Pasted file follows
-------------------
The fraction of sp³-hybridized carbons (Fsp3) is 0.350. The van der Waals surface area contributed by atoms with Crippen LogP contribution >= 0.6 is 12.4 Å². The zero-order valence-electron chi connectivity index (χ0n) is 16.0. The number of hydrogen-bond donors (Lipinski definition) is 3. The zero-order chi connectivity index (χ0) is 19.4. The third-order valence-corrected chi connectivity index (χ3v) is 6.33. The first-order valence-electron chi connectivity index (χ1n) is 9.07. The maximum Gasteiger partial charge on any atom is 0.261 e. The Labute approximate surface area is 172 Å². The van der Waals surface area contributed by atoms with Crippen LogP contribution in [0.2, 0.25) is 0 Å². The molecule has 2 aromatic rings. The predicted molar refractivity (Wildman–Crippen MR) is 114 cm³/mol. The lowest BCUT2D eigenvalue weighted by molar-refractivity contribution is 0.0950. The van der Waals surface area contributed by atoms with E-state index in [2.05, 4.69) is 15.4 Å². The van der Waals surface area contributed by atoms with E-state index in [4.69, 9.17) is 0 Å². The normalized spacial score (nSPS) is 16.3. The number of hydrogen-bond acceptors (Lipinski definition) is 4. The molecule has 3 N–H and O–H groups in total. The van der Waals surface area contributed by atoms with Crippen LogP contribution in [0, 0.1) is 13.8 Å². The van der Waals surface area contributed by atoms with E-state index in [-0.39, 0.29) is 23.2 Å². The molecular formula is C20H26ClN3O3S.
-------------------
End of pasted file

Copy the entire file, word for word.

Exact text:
The fraction of sp³-hybridized carbons (Fsp3) is 0.350. The van der Waals surface area contributed by atoms with Crippen LogP contribution >= 0.6 is 12.4 Å². The zero-order valence-electron chi connectivity index (χ0n) is 16.0. The number of hydrogen-bond donors (Lipinski definition) is 3. The zero-order chi connectivity index (χ0) is 19.4. The third-order valence-corrected chi connectivity index (χ3v) is 6.33. The first-order valence-electron chi connectivity index (χ1n) is 9.07. The maximum Gasteiger partial charge on any atom is 0.261 e. The Labute approximate surface area is 172 Å². The van der Waals surface area contributed by atoms with Crippen LogP contribution in [0.2, 0.25) is 0 Å². The molecule has 2 aromatic rings. The predicted molar refractivity (Wildman–Crippen MR) is 114 cm³/mol. The lowest BCUT2D eigenvalue weighted by molar-refractivity contribution is 0.0950. The van der Waals surface area contributed by atoms with E-state index in [2.05, 4.69) is 15.4 Å². The van der Waals surface area contributed by atoms with E-state index in [4.69, 9.17) is 0 Å². The normalized spacial score (nSPS) is 16.3. The number of hydrogen-bond acceptors (Lipinski definition) is 4. The molecule has 3 N–H and O–H groups in total. The van der Waals surface area contributed by atoms with Crippen LogP contribution in [0, 0.1) is 13.8 Å². The van der Waals surface area contributed by atoms with E-state index in [-0.39, 0.29) is 23.2 Å². The molecular formula is C20H26ClN3O3S.